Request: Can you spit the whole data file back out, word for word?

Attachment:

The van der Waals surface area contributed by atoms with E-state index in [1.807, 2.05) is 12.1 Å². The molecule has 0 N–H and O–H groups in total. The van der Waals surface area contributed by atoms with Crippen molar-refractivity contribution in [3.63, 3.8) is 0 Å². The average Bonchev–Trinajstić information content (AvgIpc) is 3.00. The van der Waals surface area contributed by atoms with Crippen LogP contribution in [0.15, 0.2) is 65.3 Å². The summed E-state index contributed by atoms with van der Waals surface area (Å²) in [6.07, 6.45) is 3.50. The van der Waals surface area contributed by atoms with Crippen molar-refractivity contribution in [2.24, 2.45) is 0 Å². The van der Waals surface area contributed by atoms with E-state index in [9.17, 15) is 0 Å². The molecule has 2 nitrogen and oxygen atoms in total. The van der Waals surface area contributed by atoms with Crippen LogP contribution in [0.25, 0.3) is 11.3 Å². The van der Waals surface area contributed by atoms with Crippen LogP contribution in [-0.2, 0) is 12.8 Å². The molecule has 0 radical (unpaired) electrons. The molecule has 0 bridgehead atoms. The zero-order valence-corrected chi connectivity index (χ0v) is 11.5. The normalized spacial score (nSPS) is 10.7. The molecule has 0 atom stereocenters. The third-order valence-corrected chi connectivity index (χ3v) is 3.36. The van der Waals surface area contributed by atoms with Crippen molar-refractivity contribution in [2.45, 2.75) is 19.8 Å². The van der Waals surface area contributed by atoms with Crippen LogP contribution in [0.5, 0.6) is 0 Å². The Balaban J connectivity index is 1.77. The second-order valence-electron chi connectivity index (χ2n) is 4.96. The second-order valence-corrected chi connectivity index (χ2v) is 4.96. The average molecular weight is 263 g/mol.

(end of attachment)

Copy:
The van der Waals surface area contributed by atoms with E-state index in [1.807, 2.05) is 12.1 Å². The molecule has 0 N–H and O–H groups in total. The van der Waals surface area contributed by atoms with Crippen molar-refractivity contribution in [3.63, 3.8) is 0 Å². The average Bonchev–Trinajstić information content (AvgIpc) is 3.00. The van der Waals surface area contributed by atoms with Crippen LogP contribution in [0.15, 0.2) is 65.3 Å². The summed E-state index contributed by atoms with van der Waals surface area (Å²) in [6.07, 6.45) is 3.50. The van der Waals surface area contributed by atoms with Crippen molar-refractivity contribution in [2.24, 2.45) is 0 Å². The van der Waals surface area contributed by atoms with E-state index in [9.17, 15) is 0 Å². The molecule has 2 nitrogen and oxygen atoms in total. The van der Waals surface area contributed by atoms with Crippen LogP contribution in [0.25, 0.3) is 11.3 Å². The van der Waals surface area contributed by atoms with Crippen LogP contribution in [-0.2, 0) is 12.8 Å². The molecule has 0 radical (unpaired) electrons. The molecule has 0 bridgehead atoms. The zero-order valence-corrected chi connectivity index (χ0v) is 11.5. The normalized spacial score (nSPS) is 10.7. The molecule has 0 atom stereocenters. The third-order valence-corrected chi connectivity index (χ3v) is 3.36. The van der Waals surface area contributed by atoms with Crippen molar-refractivity contribution in [2.45, 2.75) is 19.8 Å². The van der Waals surface area contributed by atoms with Crippen LogP contribution in [0.5, 0.6) is 0 Å². The Balaban J connectivity index is 1.77. The second-order valence-electron chi connectivity index (χ2n) is 4.96. The second-order valence-corrected chi connectivity index (χ2v) is 4.96. The average molecular weight is 263 g/mol.